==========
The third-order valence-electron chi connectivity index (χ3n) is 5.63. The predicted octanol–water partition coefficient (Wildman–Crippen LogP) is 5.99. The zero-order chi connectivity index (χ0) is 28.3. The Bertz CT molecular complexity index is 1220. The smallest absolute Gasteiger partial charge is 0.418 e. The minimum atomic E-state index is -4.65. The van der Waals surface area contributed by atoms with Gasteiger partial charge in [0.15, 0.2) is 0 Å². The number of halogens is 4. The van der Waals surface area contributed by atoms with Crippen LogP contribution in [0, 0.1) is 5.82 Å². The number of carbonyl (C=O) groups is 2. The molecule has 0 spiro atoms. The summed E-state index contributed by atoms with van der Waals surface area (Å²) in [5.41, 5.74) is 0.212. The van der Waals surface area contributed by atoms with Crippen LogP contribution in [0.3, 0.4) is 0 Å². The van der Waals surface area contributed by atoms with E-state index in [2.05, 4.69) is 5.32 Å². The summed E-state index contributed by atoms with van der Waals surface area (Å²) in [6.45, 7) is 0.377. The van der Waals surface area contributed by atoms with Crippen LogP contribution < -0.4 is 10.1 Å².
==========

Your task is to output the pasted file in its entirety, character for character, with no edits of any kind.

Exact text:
The third-order valence-electron chi connectivity index (χ3n) is 5.63. The predicted octanol–water partition coefficient (Wildman–Crippen LogP) is 5.99. The zero-order chi connectivity index (χ0) is 28.3. The Bertz CT molecular complexity index is 1220. The smallest absolute Gasteiger partial charge is 0.418 e. The minimum atomic E-state index is -4.65. The van der Waals surface area contributed by atoms with Gasteiger partial charge in [0.15, 0.2) is 0 Å². The number of halogens is 4. The van der Waals surface area contributed by atoms with Crippen LogP contribution in [0, 0.1) is 5.82 Å². The number of carbonyl (C=O) groups is 2. The molecule has 0 spiro atoms. The summed E-state index contributed by atoms with van der Waals surface area (Å²) in [5.41, 5.74) is 0.212. The van der Waals surface area contributed by atoms with Crippen LogP contribution in [0.3, 0.4) is 0 Å². The van der Waals surface area contributed by atoms with E-state index in [2.05, 4.69) is 5.32 Å². The summed E-state index contributed by atoms with van der Waals surface area (Å²) in [6.45, 7) is 0.377. The van der Waals surface area contributed by atoms with Crippen LogP contribution < -0.4 is 10.1 Å².